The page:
“Me and Bobby McGee” (Roger Miller, 1969)

“To Daddy” (Dolly Parton, 1976)

(suggested by Tina)

Maybe that should really say “Dolly Parton vs. Kris Kristofferson,” since he wrote the song. But as I just learned, Roger “King of the Road” Miller was actually the first to record “Bobby McGee.” I had always figured Kristofferson himself recorded it before Janis (he did, barely) but it turns out that Miller beat them both.

As for “To Daddy,” I think Emmylou Harris released it first, but I like Dolly’s own version a little better, so I went with that. She actually recorded “Bobby McGee” in 2005, with Kristofferson singing backup. He doesn’t sound too mad.


“Paper Tiger” (Beck, 2001)

“Melody” (Serge Gainsbourg, 1971)

(suggested by Josh)

Josh writes: “More than half of the short running time of Serge’s ‘l’histoire de Melody Nelson’ is dedicated to this one groove, and I almost wish more of it was. This one is so close, it’s surprising Beck gave no credit for interpolation, but alas, he didn’t.” He’s right — these songs are so close throughout that it was hard to decide which pieces to excerpt.

“There She Goes” (The La’s, 1990)

“America” (Bree Sharp, 1999)

This is one of the few discoveries that really made me angry — because it’s such a shameless ripoff, because the original is such a great song, and I suppose partly because Lee Mavers (of the La’s) is the kind of Brian Wilson-esque troubled genius of whom music fans naturally feel a little protective. At the time Bree Sharp wrote her song, he had been holed up at home in Liverpool for almost a decade, unable to record, emerging only for the occasional borderline-schizophrenic interview. How did she conclude that this poor guy’s one hit was somehow fair game?

Ironically, of the many covers of “There She Goes,” the most successful one, by Sixpence None the Richer, appeared right before this Bree Sharp album came out in 1999. Sharp is better known for the clever novelty song “David Duchovny,” which appeared on the same album.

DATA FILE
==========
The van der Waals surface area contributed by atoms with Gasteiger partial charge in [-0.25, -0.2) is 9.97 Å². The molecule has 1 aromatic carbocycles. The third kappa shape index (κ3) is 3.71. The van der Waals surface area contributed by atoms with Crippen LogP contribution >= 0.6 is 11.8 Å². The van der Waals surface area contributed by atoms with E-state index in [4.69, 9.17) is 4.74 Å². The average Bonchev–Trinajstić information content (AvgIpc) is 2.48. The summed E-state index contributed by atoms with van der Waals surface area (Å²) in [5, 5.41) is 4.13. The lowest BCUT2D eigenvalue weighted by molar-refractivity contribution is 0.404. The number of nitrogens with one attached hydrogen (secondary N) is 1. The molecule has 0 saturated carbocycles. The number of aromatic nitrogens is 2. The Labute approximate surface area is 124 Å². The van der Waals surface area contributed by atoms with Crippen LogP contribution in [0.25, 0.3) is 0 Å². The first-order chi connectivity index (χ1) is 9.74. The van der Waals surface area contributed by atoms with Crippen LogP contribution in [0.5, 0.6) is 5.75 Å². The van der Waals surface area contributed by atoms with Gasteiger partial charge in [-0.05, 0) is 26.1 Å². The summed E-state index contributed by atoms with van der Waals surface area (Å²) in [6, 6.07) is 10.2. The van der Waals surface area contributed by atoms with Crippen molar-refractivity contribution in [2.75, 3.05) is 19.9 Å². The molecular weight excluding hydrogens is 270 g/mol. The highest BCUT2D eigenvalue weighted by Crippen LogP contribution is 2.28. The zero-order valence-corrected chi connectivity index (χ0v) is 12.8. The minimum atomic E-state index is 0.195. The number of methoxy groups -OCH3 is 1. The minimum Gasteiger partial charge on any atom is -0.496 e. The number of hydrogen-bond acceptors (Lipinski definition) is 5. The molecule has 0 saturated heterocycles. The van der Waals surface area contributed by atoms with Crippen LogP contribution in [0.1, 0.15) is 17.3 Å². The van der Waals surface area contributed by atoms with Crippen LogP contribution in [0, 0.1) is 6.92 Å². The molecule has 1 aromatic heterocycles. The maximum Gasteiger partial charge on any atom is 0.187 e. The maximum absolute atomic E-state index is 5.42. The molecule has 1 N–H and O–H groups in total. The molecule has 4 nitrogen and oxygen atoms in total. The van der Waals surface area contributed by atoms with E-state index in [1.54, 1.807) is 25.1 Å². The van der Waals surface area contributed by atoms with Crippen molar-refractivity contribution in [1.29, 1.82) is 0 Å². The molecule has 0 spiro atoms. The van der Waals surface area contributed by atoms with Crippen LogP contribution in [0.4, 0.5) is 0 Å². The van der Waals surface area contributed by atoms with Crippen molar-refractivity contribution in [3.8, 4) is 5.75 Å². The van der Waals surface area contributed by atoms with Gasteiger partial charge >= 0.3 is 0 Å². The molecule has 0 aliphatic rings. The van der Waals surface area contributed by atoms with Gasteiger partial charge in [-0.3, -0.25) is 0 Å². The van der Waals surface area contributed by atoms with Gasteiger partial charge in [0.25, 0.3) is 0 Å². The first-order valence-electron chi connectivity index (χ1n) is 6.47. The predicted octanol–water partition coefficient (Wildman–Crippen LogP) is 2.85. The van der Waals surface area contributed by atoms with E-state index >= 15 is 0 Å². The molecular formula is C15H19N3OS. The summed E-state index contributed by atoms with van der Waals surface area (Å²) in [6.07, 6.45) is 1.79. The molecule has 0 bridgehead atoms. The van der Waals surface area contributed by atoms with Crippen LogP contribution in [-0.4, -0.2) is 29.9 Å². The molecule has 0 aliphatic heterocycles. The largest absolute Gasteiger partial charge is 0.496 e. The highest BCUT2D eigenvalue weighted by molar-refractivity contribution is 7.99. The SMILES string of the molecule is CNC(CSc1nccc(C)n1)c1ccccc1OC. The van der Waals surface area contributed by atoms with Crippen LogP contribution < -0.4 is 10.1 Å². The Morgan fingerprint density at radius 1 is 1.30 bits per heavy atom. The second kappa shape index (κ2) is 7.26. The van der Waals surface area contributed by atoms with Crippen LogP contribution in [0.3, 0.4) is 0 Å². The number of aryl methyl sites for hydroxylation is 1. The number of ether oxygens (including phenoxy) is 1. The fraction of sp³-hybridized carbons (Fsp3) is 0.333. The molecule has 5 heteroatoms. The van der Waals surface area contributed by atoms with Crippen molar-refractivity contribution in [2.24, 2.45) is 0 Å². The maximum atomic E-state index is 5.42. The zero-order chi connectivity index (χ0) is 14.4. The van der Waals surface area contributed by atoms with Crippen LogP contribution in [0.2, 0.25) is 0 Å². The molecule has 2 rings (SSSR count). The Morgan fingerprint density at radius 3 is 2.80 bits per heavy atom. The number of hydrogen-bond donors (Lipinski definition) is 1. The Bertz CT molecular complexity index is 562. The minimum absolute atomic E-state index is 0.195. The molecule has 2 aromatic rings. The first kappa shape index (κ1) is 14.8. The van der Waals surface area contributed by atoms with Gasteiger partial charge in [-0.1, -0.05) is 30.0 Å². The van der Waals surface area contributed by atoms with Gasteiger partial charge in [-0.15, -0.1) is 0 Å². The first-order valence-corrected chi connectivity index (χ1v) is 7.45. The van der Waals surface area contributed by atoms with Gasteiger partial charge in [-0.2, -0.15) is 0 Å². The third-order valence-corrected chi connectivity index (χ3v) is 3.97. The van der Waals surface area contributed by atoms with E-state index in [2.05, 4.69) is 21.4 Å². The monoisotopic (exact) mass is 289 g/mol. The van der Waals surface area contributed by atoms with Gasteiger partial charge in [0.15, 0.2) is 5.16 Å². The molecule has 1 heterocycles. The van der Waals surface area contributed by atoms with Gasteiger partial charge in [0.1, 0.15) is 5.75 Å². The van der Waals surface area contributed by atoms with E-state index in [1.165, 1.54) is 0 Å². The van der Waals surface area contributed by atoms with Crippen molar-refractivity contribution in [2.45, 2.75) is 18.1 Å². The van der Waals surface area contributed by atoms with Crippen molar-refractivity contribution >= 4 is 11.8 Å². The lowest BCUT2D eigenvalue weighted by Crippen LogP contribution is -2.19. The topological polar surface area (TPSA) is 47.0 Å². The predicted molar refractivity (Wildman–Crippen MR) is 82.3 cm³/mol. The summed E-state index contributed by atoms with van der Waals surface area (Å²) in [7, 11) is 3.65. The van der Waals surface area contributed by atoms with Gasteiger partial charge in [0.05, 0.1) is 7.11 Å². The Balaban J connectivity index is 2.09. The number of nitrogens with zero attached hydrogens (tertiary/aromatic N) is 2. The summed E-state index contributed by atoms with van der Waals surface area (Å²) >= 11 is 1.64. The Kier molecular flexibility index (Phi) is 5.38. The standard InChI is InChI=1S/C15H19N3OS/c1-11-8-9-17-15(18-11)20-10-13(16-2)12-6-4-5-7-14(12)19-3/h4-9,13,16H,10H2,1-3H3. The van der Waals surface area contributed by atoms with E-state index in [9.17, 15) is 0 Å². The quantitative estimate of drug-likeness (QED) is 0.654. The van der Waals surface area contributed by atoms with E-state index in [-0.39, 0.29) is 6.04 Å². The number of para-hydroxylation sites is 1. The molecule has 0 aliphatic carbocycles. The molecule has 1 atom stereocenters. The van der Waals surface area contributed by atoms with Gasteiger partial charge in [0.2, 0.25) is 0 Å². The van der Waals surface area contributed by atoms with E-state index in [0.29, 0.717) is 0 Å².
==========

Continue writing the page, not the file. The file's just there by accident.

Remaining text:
“When Love Takes Over” (David Guetta ft. Kelly Rowland, 2009)

“Clocks” (Coldplay, 2002)

(suggested by Max)

Not much to add about this one. I’ve got some other entries in the pipeline where Coldplay was the offender, but this time they seem to have been first.

“Carpetbaggers” (Jenny Lewis, 2008)

“Love is a Rose” (Neil Young, 1974)

When I first heard “Carpetbaggers” it sounded like exactly like “Love is a Rose” to me, and I clearly wasn’t the only one — see here for at least one person who beat me to it. (“Rose” was a hit for Linda Ronstadt, by the way, not for Young himself.) But then I saw some online comments comparing it to Tom Petty’s “Apartment Song,” which is also pretty close:

“The Apartment Song” (Tom Petty, 1989)

Even Neil himself seems to have copied the melody from his own song “Dance, Dance, Dance,” and they both sound a bit like the Grateful Dead’s “Sugar Magnolia” from a year earlier. That’s at least five re-workings of the same melody, and I’m sure there have been more, but “Carpetbaggers” is the first one that doesn’t work for me. The others all have simple, bittersweet lyrics that match the wistful tune, but “Carpetbaggers” is just trying too hard to be clever.

“Dance, Dance, Dance” (Neil Young, 1971)

“Sugar Magnolia” (Grateful Dead, 1970)

“New Path” (Gabriel & Dresden, 2006)

“All Wound Up” (She Wants Revenge, 2009)

(suggested by Max)

As Max said in his email, “both are actually good” — I agree, but what’s interesting to me is how “All Wound Up” evokes both “New Path” and every Prince song at the same time. I’m convinced there’s also a particular Prince song that it’s reminding me of, but I’m not sure which one. Any suggestions?

“My Hometown” (Bruce Springsteen, 1984)

“Standing Still” (Jewel, 2001)

“My Hometown” was the closing track on Springsteen’s biggest album, Born in the USA. “Standing Still” was the closing track on Jewel’s career. No, that’s a little harsh, but I think it was her last mainstream singer-songwriter type single. Since then she’s made dance, country, and children’s albums, believe it or not…